|Posted on Monday, July 24, 2006 - 12:52 am: ||
I have a friend who is an identical twin. She told me about her sister entering the armed forces, I'm thinking it was the navy but don't remember. She herself was fingerprinted for a new job position and when the fingerprints were added to the FBI collection, the computer spit out her sister's prints. She had to fly to where her sister was stationed to prove they were twins and not just one person. Maybe it's not the norm, but it did happen. After a more thourough examination, slight differences were found.
|Posted on Tuesday, December 23, 2003 - 08:47 am: ||
They would be different. Any competent examiner would be able to see that as easily as if the detail were from people born centuries apart from each other.
If you're trying to push the "evil twin" theory, you may want to use DNA instead.
|Posted on Tuesday, December 23, 2003 - 01:03 am: ||
It seems clear from your writings and postings here that identical twins have different fingerprints.
As a fiction writer, let me ask a more specific question. Assume you're dealing with a pair of identical twins: evil twin A, and his virtuous sibling, twin B. Now assume that twin "A" leaves a single, partial print from one finger (say, 1/2 of the right middle fingertip). Is it conceivable that this partial print fragement could match the same region from the right middle finger of twin "B"?
In other words, while a comparison of latent prints from multiple fingers would easily differentiate between the two twins, is it possible that the twins might have smaller sections of, say, one or two fingers that are identical?
In answering this question, assume that this is one of many cases on the fingerprint analyst's docket (i.e., it's a real-life situation). Thus, he analyzes the latent print at whatever level of detail would be accorded a "typical" murder case. Nothing more and nothing less.
Thanks in advance for your help.
|Posted on Tuesday, January 30, 2001 - 11:02 pm: ||
Being a twin means that the other twin will ALWAYS be an environmental factor, pressing against the other, sometimes on top, etc.
In a computer model, it might be possible to imagine no environmental factors, no differential growth relative to the other twin, no instance of one twin ever being on top of the other, no instance of one twin growing larger or faster, etc..., but not in the real world.
Over a century of observing and categorizing fingerprints has failed to find two areas of friction skin identical between the fingers or hands of twins, siblings, family members or between any two of the many millions of unrelated persons recorded in fingerprint repositories.
|Posted on Tuesday, January 30, 2001 - 06:44 pm: ||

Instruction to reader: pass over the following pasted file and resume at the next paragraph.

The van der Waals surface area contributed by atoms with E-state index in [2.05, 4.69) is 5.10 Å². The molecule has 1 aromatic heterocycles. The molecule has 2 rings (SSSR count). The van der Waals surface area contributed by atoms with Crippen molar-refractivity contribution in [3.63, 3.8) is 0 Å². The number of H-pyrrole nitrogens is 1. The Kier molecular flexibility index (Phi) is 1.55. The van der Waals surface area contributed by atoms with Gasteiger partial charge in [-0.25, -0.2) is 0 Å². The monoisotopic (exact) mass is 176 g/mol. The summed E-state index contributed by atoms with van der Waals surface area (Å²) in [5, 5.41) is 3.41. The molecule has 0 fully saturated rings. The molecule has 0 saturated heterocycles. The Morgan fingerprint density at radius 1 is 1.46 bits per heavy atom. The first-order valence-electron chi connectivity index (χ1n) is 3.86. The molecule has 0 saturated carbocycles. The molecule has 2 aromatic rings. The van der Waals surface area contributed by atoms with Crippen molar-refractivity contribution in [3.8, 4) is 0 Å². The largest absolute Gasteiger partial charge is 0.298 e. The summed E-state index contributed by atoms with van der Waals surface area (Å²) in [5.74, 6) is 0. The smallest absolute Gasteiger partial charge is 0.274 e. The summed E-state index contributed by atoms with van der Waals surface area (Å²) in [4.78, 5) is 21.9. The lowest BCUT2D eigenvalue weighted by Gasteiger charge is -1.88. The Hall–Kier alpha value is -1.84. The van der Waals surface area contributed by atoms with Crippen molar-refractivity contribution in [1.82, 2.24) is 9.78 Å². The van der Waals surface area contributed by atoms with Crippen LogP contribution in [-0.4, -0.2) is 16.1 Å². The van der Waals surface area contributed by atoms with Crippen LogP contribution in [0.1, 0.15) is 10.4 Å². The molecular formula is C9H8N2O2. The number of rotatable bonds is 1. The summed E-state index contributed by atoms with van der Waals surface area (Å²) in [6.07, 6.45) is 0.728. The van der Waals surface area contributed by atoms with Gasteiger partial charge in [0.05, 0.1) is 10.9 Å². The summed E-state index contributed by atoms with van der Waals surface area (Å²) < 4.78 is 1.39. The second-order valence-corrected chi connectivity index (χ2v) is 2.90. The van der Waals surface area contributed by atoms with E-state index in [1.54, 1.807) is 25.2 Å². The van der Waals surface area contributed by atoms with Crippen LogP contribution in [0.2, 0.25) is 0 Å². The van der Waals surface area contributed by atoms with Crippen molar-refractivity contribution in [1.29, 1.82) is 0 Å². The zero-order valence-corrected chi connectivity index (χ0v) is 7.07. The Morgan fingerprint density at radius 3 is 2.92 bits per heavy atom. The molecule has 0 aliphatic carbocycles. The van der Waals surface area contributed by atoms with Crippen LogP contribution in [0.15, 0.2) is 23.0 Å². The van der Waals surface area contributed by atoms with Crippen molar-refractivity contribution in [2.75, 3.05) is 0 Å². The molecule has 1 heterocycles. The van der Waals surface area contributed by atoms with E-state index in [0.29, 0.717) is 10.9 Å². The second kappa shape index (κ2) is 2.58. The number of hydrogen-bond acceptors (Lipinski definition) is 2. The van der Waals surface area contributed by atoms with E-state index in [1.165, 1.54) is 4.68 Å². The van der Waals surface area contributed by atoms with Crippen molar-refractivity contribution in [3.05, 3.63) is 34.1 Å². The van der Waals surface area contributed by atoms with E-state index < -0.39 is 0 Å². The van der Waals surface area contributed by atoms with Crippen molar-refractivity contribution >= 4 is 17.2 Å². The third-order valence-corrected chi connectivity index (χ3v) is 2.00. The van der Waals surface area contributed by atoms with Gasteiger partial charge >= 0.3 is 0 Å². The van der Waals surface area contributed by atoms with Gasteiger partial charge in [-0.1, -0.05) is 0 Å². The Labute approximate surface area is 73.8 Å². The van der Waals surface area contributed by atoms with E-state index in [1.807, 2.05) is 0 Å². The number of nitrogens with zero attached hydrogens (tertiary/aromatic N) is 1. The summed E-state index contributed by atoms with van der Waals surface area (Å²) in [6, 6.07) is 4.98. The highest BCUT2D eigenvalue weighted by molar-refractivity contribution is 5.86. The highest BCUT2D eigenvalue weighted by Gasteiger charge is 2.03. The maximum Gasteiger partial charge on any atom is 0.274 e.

IF THERE ARE NO ENVIRONMENTAL FACTORS DURING PRENATAL DEVELOPMENT THAT AFFECT THE RANDOM LOCATION OF THE INVIDUAL FRICTION RIDGE CHARACTERISTICS ON IDENTICAL TWINS, DO THEY COME TO HAVE THE SAME FINGER PRINT?
|Posted on Thursday, May 25, 2000 - 05:39 pm: ||
Twins' fingerprints are not exactly the same. Their fingerprints (and footprints/palmprints) may have the same general ridge flow and appearance or classification (just as identical twins look very similar), but the individual ridge endings, bifurcations and dots will be in completely different unit relationships. All Level 2 and 3 detail will be different between identical twins, or any two other persons.
Many different environmental factors during prenatal development affect the random location of the invidual friction ridge characteristics on identitical twins or any fetus. One twin may be on top much of the time, or one may clench their fists more than the other twin. Additionally, all the usual developmental stress and differential growth variables present when there is only one fetus would contribute to random friction ridge location and shape on twins' hands and feet.
In the words of Dr. William Babbler during the 1999 Daubert Hearing (page 6) ...there is genetic basis for the formation of the friction ridges, especially at Level 1 detail (meaning the basic whorl, loop and arch patterns) and that other factors, including ontogenetic or pigenetic factors, which reflect the interaction of the genes and the local developing environment, contribute to the asymmetry of all of the human body including friction ridges ... the asymmetry of the body, including friction ridge variation, results in a significant way from developmental stress. ...environmental factors, including chemicals taken into the body, the differential growth and development of the bones in the hands, and the actual dimension of the bones themselves contribute to the variation noted in the friction ridge skin.
|Posted on Thursday, May 25, 2000 - 02:49 pm: ||
are identical twins fingerprints exactly the same. why or why not. thankyou